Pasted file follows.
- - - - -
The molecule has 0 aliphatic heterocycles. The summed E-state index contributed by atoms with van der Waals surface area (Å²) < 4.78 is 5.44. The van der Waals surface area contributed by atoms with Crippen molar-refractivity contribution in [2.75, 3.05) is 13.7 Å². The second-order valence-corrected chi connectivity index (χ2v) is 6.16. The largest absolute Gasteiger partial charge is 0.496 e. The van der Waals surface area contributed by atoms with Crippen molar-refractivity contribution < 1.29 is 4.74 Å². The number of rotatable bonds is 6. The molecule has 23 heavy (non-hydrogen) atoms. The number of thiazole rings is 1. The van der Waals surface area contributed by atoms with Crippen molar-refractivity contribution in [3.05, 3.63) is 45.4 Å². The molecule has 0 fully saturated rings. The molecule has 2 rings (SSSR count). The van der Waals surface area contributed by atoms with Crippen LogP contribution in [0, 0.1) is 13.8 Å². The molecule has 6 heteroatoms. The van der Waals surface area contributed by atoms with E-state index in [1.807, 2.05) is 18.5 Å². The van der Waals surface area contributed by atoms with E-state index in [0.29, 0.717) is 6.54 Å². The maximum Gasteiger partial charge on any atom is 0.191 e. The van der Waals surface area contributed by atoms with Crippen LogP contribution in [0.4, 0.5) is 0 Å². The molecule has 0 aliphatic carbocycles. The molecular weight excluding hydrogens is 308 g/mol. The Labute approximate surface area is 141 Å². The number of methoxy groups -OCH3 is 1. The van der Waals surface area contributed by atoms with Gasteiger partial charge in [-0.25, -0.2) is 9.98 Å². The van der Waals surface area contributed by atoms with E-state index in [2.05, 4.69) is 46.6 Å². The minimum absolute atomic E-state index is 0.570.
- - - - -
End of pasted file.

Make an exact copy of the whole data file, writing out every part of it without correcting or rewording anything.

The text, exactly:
The molecule has 0 aliphatic heterocycles. The summed E-state index contributed by atoms with van der Waals surface area (Å²) < 4.78 is 5.44. The van der Waals surface area contributed by atoms with Crippen molar-refractivity contribution in [2.75, 3.05) is 13.7 Å². The second-order valence-corrected chi connectivity index (χ2v) is 6.16. The largest absolute Gasteiger partial charge is 0.496 e. The van der Waals surface area contributed by atoms with Crippen molar-refractivity contribution < 1.29 is 4.74 Å². The number of rotatable bonds is 6. The molecule has 23 heavy (non-hydrogen) atoms. The number of thiazole rings is 1. The van der Waals surface area contributed by atoms with Crippen molar-refractivity contribution in [3.05, 3.63) is 45.4 Å². The molecule has 0 fully saturated rings. The molecule has 2 rings (SSSR count). The van der Waals surface area contributed by atoms with Crippen LogP contribution in [0, 0.1) is 13.8 Å². The molecule has 6 heteroatoms. The van der Waals surface area contributed by atoms with E-state index in [1.807, 2.05) is 18.5 Å². The van der Waals surface area contributed by atoms with E-state index in [0.29, 0.717) is 6.54 Å². The maximum Gasteiger partial charge on any atom is 0.191 e. The van der Waals surface area contributed by atoms with Crippen LogP contribution in [0.4, 0.5) is 0 Å². The molecule has 0 aliphatic carbocycles. The molecular weight excluding hydrogens is 308 g/mol. The Labute approximate surface area is 141 Å². The number of methoxy groups -OCH3 is 1. The van der Waals surface area contributed by atoms with Gasteiger partial charge in [-0.25, -0.2) is 9.98 Å². The van der Waals surface area contributed by atoms with E-state index in [2.05, 4.69) is 46.6 Å². The minimum absolute atomic E-state index is 0.570.